Monday, March 24, 2008

Learning another language beginning with P

I arrived early at the SPA2008 conference so that I could attend a fast-paced (not my words!) workshop given by Nick Efford on Python and how it could be used to develop web applications. Having experience in using the other two P languages for the web (Perl and PHP), I was keen to see what made Python a better choice than the other two.

Nick started by covering the fundamentals of the language, explaining some of specific features of the language that were different to other languages including dynamic typing and the importance of layout as a way of implying structure (e.g. no } brackets for if statements, just ensure that the if body is indented). Clearly one of the strengths of Python is the ability to efficiently handle and operate on sets of data as tuples or lists.

After a explanation of OO-Python, a demonstration of the neat way that documentation can be created for classes and methods (embedding a method/class description in """) and a quick overview of the Standard Python libraries provided; Nick moved on to the various implementations of Python that are available including Jython (a Java version which currently lags behind the 'native' Python), IronPython (for .NET), CherryPy and Django.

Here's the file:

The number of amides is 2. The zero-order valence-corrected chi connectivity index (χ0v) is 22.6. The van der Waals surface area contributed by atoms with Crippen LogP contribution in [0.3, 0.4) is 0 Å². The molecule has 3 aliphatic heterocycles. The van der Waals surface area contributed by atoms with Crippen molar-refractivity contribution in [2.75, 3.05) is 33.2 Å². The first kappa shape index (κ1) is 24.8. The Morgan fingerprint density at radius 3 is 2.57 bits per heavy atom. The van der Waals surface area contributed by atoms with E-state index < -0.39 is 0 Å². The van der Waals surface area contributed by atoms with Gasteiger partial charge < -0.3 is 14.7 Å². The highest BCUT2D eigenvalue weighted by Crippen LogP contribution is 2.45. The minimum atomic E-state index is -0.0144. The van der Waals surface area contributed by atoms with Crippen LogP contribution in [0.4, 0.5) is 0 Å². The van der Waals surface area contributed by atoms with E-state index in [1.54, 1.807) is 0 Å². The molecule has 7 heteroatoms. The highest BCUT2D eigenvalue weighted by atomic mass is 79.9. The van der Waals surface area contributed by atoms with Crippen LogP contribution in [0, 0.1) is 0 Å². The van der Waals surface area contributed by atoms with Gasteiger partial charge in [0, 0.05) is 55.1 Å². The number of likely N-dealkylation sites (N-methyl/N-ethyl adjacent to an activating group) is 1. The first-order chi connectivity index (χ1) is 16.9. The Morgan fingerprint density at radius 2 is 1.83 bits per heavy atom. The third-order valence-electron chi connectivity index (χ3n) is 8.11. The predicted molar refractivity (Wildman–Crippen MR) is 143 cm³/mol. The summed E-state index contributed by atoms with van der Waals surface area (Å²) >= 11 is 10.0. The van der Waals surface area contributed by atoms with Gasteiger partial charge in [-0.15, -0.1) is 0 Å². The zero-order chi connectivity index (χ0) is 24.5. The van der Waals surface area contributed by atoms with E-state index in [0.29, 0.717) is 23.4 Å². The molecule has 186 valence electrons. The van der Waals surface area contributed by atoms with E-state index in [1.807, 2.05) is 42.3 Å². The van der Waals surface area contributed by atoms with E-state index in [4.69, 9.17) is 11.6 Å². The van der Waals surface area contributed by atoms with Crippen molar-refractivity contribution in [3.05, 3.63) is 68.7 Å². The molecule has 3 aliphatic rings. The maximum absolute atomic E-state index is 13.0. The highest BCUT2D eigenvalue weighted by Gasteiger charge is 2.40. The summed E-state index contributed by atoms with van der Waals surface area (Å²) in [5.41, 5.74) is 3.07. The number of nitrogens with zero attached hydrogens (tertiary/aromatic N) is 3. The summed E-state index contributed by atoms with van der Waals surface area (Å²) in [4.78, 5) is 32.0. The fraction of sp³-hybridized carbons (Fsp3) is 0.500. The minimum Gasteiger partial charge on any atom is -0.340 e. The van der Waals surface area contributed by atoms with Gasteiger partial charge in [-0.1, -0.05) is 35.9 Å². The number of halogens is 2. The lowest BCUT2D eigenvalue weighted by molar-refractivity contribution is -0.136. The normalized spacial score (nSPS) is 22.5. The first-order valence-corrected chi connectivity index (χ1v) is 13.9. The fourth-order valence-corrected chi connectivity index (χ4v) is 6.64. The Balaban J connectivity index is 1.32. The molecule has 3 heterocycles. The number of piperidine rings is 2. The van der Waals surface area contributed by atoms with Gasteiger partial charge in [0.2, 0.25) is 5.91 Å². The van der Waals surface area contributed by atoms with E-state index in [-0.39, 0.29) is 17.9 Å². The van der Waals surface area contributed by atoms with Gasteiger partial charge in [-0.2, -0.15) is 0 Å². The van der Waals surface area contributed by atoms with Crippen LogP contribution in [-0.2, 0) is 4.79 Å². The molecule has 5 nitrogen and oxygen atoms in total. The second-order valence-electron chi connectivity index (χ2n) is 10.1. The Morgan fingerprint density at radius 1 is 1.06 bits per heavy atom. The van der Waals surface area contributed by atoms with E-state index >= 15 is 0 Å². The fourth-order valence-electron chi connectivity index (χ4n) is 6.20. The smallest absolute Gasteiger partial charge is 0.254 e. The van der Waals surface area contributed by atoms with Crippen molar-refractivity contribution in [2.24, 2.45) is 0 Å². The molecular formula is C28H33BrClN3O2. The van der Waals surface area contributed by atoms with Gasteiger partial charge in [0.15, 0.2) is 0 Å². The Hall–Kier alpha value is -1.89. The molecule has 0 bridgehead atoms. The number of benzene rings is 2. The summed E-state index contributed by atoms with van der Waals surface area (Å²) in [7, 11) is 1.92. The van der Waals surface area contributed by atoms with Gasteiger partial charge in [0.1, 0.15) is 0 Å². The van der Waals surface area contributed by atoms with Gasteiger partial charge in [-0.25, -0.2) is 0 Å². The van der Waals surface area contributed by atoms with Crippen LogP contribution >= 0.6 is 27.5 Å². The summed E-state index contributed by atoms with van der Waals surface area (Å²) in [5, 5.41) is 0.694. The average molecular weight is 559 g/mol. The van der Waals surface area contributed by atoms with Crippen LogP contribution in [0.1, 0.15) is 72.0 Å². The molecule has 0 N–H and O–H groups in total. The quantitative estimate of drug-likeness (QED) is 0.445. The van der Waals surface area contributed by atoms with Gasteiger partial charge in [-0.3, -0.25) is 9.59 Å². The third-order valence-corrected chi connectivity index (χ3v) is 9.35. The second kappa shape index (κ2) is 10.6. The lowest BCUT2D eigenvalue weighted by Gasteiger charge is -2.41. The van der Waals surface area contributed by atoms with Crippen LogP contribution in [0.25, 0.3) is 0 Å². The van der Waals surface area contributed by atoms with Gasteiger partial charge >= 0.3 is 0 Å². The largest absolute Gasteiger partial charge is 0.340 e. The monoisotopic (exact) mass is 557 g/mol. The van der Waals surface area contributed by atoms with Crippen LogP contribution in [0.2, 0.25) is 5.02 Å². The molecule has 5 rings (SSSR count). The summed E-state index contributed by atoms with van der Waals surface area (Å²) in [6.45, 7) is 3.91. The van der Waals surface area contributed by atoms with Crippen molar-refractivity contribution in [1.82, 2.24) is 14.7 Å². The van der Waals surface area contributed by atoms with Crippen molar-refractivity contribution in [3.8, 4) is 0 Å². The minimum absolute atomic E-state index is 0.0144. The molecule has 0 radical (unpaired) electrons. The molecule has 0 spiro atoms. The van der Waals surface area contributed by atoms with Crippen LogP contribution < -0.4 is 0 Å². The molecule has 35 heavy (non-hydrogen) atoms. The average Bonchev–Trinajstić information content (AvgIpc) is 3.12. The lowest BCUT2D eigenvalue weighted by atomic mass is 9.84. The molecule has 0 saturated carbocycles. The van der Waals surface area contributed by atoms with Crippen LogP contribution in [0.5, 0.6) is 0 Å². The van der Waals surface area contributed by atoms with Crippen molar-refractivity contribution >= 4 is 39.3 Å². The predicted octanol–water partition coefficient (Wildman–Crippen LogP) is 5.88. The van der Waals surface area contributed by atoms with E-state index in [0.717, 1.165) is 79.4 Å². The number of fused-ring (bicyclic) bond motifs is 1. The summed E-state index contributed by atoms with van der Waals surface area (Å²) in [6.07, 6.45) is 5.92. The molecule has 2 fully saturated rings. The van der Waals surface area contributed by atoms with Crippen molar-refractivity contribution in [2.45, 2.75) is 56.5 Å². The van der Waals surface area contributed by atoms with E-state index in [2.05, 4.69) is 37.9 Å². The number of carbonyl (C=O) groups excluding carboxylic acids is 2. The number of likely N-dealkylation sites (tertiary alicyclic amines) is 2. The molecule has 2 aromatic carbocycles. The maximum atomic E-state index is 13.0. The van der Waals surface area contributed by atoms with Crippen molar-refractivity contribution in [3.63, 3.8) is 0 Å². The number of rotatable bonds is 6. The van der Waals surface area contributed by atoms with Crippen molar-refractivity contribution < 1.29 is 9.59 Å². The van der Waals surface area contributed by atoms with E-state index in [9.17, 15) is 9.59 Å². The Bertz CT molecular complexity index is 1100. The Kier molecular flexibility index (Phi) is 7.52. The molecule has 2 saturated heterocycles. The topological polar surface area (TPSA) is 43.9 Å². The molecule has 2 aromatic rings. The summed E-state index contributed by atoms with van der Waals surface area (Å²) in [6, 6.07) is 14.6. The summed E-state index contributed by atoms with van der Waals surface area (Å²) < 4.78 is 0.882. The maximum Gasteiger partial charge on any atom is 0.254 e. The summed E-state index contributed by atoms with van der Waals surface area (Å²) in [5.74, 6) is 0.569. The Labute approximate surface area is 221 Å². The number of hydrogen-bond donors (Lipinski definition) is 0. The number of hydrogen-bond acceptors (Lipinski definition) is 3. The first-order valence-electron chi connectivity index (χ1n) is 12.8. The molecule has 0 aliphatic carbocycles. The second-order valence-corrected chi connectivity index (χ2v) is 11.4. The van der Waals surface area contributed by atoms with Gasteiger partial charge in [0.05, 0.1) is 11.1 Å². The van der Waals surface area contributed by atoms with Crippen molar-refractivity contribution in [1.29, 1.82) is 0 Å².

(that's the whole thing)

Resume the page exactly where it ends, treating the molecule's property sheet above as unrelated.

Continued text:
Nick is obviously a fan of Django and demonstrated very quickly how a web-based application could be created quickly using the Django toolkit although I couldn't get it working on my Vista Laptop. One neat feature of Django that particularly impressed me, was the Admin interface which is automatically generated when you create a project. I also like the approach to documenting Django through the publication of both a paper and web-based book. Clearly I need a project to try and experience the power and efficiency of developing web-based applications using Django for real.

In summary, I felt that Nick had done a very good job at highlighting the advantages of Python and left me keen to try and experiment further, particularly with Django. At the end of the session, I left knowing a lot more about Python than before and I feel I will soon be able to add another language beginning with P to my kitbag knowing that there will be some applications where Python will make an excellent implementation language. It is also clear that within the SPA community, Python is a must-know language as there where many sessions in the conference were Python was cited as the language of choice to implement certain tasks.

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